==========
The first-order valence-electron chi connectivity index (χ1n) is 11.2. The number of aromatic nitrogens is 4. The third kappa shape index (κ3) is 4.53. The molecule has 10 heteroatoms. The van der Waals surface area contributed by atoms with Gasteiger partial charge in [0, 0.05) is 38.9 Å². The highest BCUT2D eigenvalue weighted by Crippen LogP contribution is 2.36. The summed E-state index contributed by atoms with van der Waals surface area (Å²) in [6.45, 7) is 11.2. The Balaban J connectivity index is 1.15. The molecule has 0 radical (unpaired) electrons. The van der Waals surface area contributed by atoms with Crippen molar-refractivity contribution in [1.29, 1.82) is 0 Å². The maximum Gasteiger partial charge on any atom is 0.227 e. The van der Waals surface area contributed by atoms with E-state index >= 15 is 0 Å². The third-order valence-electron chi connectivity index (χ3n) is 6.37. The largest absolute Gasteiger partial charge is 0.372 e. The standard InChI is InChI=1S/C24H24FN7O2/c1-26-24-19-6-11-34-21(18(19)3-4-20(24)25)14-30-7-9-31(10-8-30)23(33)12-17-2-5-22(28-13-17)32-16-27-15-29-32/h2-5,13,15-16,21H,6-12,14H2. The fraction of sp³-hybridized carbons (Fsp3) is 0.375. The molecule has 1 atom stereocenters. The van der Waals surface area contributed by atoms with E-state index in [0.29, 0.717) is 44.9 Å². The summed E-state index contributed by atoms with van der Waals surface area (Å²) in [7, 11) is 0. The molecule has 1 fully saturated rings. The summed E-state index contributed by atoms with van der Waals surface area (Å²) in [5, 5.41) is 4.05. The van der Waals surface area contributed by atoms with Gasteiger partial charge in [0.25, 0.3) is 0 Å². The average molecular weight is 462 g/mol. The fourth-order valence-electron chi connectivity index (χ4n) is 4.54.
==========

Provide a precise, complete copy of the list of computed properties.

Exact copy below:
The first-order valence-electron chi connectivity index (χ1n) is 11.2. The number of aromatic nitrogens is 4. The third kappa shape index (κ3) is 4.53. The molecule has 10 heteroatoms. The van der Waals surface area contributed by atoms with Gasteiger partial charge in [0, 0.05) is 38.9 Å². The highest BCUT2D eigenvalue weighted by Crippen LogP contribution is 2.36. The summed E-state index contributed by atoms with van der Waals surface area (Å²) in [6.45, 7) is 11.2. The Balaban J connectivity index is 1.15. The molecule has 0 radical (unpaired) electrons. The van der Waals surface area contributed by atoms with Crippen molar-refractivity contribution in [1.29, 1.82) is 0 Å². The maximum Gasteiger partial charge on any atom is 0.227 e. The van der Waals surface area contributed by atoms with E-state index >= 15 is 0 Å². The third-order valence-electron chi connectivity index (χ3n) is 6.37. The largest absolute Gasteiger partial charge is 0.372 e. The standard InChI is InChI=1S/C24H24FN7O2/c1-26-24-19-6-11-34-21(18(19)3-4-20(24)25)14-30-7-9-31(10-8-30)23(33)12-17-2-5-22(28-13-17)32-16-27-15-29-32/h2-5,13,15-16,21H,6-12,14H2. The fraction of sp³-hybridized carbons (Fsp3) is 0.375. The molecule has 1 atom stereocenters. The van der Waals surface area contributed by atoms with E-state index in [0.29, 0.717) is 44.9 Å². The summed E-state index contributed by atoms with van der Waals surface area (Å²) in [7, 11) is 0. The molecule has 1 fully saturated rings. The summed E-state index contributed by atoms with van der Waals surface area (Å²) in [5, 5.41) is 4.05. The van der Waals surface area contributed by atoms with Gasteiger partial charge in [0.25, 0.3) is 0 Å². The average molecular weight is 462 g/mol. The fourth-order valence-electron chi connectivity index (χ4n) is 4.54.